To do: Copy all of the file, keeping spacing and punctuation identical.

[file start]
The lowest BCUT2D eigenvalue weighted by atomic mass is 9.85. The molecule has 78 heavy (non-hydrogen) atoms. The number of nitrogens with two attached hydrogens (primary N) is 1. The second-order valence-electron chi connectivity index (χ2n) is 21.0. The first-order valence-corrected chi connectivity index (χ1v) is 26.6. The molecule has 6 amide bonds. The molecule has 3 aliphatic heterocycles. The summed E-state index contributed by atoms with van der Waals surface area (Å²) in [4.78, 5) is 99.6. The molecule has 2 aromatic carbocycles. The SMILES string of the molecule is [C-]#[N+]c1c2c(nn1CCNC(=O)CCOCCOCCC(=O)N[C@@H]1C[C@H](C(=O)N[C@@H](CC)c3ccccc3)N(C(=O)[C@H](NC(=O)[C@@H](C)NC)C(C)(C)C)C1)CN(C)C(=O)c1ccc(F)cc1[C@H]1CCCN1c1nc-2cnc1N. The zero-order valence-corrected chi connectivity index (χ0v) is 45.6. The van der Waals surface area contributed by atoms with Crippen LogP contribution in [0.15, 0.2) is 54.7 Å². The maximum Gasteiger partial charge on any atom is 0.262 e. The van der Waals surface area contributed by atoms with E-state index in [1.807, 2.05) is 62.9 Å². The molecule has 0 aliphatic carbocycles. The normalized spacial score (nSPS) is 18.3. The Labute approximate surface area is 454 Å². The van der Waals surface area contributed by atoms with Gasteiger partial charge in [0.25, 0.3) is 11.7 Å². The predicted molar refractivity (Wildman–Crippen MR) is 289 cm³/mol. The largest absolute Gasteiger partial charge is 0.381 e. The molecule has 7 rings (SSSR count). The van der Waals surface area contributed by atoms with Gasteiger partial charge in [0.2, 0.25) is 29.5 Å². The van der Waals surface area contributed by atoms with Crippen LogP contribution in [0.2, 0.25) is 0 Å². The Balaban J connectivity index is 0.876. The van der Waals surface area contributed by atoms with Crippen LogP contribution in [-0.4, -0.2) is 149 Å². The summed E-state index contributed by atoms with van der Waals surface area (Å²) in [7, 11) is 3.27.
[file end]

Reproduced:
The lowest BCUT2D eigenvalue weighted by atomic mass is 9.85. The molecule has 78 heavy (non-hydrogen) atoms. The number of nitrogens with two attached hydrogens (primary N) is 1. The second-order valence-electron chi connectivity index (χ2n) is 21.0. The first-order valence-corrected chi connectivity index (χ1v) is 26.6. The molecule has 6 amide bonds. The molecule has 3 aliphatic heterocycles. The summed E-state index contributed by atoms with van der Waals surface area (Å²) in [4.78, 5) is 99.6. The molecule has 2 aromatic carbocycles. The SMILES string of the molecule is [C-]#[N+]c1c2c(nn1CCNC(=O)CCOCCOCCC(=O)N[C@@H]1C[C@H](C(=O)N[C@@H](CC)c3ccccc3)N(C(=O)[C@H](NC(=O)[C@@H](C)NC)C(C)(C)C)C1)CN(C)C(=O)c1ccc(F)cc1[C@H]1CCCN1c1nc-2cnc1N. The zero-order valence-corrected chi connectivity index (χ0v) is 45.6. The van der Waals surface area contributed by atoms with Crippen LogP contribution in [0.15, 0.2) is 54.7 Å². The maximum Gasteiger partial charge on any atom is 0.262 e. The van der Waals surface area contributed by atoms with E-state index in [1.807, 2.05) is 62.9 Å². The molecule has 0 aliphatic carbocycles. The normalized spacial score (nSPS) is 18.3. The Labute approximate surface area is 454 Å². The van der Waals surface area contributed by atoms with Gasteiger partial charge in [0.25, 0.3) is 11.7 Å². The predicted molar refractivity (Wildman–Crippen MR) is 289 cm³/mol. The largest absolute Gasteiger partial charge is 0.381 e. The molecule has 7 rings (SSSR count). The van der Waals surface area contributed by atoms with Gasteiger partial charge in [0.2, 0.25) is 29.5 Å². The van der Waals surface area contributed by atoms with Crippen LogP contribution in [0.2, 0.25) is 0 Å². The Balaban J connectivity index is 0.876. The van der Waals surface area contributed by atoms with Crippen LogP contribution in [-0.4, -0.2) is 149 Å². The summed E-state index contributed by atoms with van der Waals surface area (Å²) in [7, 11) is 3.27.